Maya Angelou, the award-winning poet and social activist, will be honored with four other women from various ethnic backgrounds on new quarters set to be released in 2022. The U.S. Mint announced the coin designs in a news release on Wednesday. All five women are recognized as trailblazers in American history.
According to ABC News, Congress approved the U.S. Mint’s American Women Quarters Program earlier this year. The program will choose five diverse women to honor on the back of collectors’ coins every year between 2022 and 2025. The honorees will come from various fields, including civil rights, space, government, suffrage, science, humanities and the arts.
Along with Maya Angelou, the coins will be made with images of the first Chinese-American film star in Hollywood, Anna May Wong; the first American woman astronaut, Sally Ride; suffragist and politician, Nina Otero-Warren; and the first woman elected principal chief of the Cherokee Nation, Wilma Mankiller.
NPR shared more about Maya Angelou’s coin:
Maya Angelou was an inspiring writer/performer/social activist. The reverse design of #HerQuarter depicts Angelou with her arms uplifted. Behind her are a bird in flight and a rising sun, images inspired by her poetry and symbolic of the way she lived. https://t.co/Enr1I5EbXr pic.twitter.com/XFZHlmAVGh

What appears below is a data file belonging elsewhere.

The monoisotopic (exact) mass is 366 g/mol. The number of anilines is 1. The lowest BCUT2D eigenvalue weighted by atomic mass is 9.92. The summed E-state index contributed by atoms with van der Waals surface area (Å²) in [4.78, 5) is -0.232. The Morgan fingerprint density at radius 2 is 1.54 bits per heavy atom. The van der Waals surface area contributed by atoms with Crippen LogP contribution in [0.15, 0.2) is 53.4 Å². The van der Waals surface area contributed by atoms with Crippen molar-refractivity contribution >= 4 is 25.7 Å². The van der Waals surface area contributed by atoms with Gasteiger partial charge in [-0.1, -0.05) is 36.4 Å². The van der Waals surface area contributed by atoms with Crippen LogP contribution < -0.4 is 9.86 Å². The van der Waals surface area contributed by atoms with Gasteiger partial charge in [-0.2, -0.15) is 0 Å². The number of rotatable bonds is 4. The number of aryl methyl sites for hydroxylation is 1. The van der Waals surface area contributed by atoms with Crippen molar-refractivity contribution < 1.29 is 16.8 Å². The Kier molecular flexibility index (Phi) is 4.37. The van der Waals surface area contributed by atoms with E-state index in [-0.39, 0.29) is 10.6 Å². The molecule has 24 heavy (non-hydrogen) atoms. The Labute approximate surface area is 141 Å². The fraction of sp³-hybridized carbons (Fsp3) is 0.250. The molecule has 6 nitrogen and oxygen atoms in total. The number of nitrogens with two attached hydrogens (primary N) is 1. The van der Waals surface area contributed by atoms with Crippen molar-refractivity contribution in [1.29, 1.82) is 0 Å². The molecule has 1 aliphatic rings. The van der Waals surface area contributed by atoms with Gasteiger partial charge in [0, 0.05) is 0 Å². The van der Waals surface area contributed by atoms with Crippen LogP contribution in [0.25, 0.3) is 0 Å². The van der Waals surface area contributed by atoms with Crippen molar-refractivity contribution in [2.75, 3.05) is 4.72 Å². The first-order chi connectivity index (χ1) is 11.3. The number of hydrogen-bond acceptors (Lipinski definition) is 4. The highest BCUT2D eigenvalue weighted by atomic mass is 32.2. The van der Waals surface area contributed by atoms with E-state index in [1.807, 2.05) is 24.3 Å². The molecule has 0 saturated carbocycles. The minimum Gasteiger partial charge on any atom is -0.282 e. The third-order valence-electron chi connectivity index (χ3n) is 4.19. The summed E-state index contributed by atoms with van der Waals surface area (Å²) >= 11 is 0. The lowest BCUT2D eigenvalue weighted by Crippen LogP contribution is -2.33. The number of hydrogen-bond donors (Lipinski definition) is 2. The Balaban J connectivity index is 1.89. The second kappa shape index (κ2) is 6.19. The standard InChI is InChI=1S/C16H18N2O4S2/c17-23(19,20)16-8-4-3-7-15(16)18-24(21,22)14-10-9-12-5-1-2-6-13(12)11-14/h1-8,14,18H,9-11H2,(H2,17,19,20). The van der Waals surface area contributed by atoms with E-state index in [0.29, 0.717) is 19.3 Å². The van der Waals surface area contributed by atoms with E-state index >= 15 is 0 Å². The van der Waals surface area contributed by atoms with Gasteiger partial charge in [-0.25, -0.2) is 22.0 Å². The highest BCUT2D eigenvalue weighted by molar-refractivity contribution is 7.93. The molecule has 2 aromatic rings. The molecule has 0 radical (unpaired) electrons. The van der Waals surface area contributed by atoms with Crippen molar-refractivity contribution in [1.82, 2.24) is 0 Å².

— United States Mint (@usmint) October 6, 2021
“The late writer, performer and social activist already holds many distinctions. Among them: She received a Presidential Medal of Freedom from Barack Obama, won the Literarian Award (an honorary National Book Award), became the first Black woman (and second-ever poet) to write and present a poem at a presidential inauguration in 1992, held more than 30 honorary degrees and published more than 30 bestselling works.
Angelou’s quarter will depict her with her arms uplifted, in front of a bird in flight and a rising sun. The Mint says those images are “inspired by her poetry and symbolic of the way she lived.”
“These inspiring coin designs tell the stories of five extraordinary women whose contributions are indelibly etched in American culture,” said U.S. Mint acting Director Alison L. Doone in a statement. “Generations to come will look at coins bearing these designs and be reminded of what can be accomplished with vision, determination and a desire to improve opportunities for all.”